Following its successful debut on PC and Nintendo Switch last summer, retro-themed platformer Pixboy has made the lead to mobile devices. The award-winning indie hit, which was developed by a two-person team at Oaky Games, has drawn comparisons to... | Read more »
Raziel: Dungeon Arena's newest char...
Raziel: Dungeon Arena's October update offers a little bit more than usual Halloween-themed outfits you often get this time of year, though those are here too. But beyond that, there is a new character, mercenary system and much more. In need of... | Read more »
Genshin Impact - Marvelous Merchant Even...
We're month since Genshin Impact's initial release, and we're already here at our second event. The Marvelous Merchant event has already been underway for two days and we have just the info you need to complete this silly scavenger hunt each day... | Read more »
Crash Bandicoot: On The Run! spins onto...
There’s a Crash Bandicoot endless runner coming to mobile sometime next spring. [Read more] | Read more »
Mulled 2 is a refreshingly simple ball-p...
Some of the greatest mobile games are actually the simplest ones, and it’s this philosophy that Mulled 2 was built on. Out now for iOS and Android, the puzzle sequel takes the accessible mechanics of its predecessor and builds on them with enticing... | Read more »
Physics-based tower defense game Goblin...
Indie developer Arif Games has released Goblin Raiders on iOS and Android. [Read more] | Read more »
PUBG Mobile has provided yet another upd...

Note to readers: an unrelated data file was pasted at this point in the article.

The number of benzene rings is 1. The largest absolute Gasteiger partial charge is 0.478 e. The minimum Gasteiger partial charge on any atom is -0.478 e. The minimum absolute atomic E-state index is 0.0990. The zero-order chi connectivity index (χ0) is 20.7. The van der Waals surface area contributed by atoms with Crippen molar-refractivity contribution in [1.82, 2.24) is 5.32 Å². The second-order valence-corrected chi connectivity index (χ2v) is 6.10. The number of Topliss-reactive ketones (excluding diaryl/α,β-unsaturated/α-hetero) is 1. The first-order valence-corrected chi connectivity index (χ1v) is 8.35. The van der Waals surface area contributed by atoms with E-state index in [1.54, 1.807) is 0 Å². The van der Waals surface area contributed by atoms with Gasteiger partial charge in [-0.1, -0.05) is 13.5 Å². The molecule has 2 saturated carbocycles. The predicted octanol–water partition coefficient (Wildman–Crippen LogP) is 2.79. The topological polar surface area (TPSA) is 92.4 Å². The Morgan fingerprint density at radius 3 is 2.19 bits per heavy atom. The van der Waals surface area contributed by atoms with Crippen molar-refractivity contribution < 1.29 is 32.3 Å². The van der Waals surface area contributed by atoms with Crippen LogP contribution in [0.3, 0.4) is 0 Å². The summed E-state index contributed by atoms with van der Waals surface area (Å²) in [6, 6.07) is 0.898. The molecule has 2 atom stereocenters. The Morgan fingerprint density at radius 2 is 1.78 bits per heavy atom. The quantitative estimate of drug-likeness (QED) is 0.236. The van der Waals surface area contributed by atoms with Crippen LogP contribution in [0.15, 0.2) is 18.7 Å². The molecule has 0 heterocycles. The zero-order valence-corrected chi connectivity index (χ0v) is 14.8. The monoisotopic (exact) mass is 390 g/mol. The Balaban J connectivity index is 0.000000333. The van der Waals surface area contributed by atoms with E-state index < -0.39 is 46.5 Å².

PUBG Mobile has been making a point of publicly mentioning all of their ongoing efforts to vanquish cheating from the popular battle royale. Today two teams within the company have provided updates on their progress. [Read more] | Read more »
Zombieland: AFK Survival is celebrating...
Zombieland: AFK Survival is currently celebrating its one-year anniversary. If you don't quite recognise the name that's because it initially launched as Zombieland: Double Tapper. Anyway, the game is celebrating turning one with two Halloween-... | Read more »

Price Scanner via MacPrices.net

Apple now offering $8000 discount on maxed Ma...
Apple’s powerful Mac Pro can be fully optioned to a max of $53,399 by choosing a 2.5GHz 28-core Xeon W CPU, 1.5TB of memory, Two Radeon Pro Vega II Duo video cards with 2x32GB memory each, 8TB of... Read more
How to save $100-$200 on a new MacBook with A...
Are you a teacher, student, or staff member of any educational institution and need a new Apple MacBook? When you purchase a new MacBook using Apple’s Education discount, Apple will take $100-$200... Read more
Amazon offers Apple Watch Series 6 and SE dis...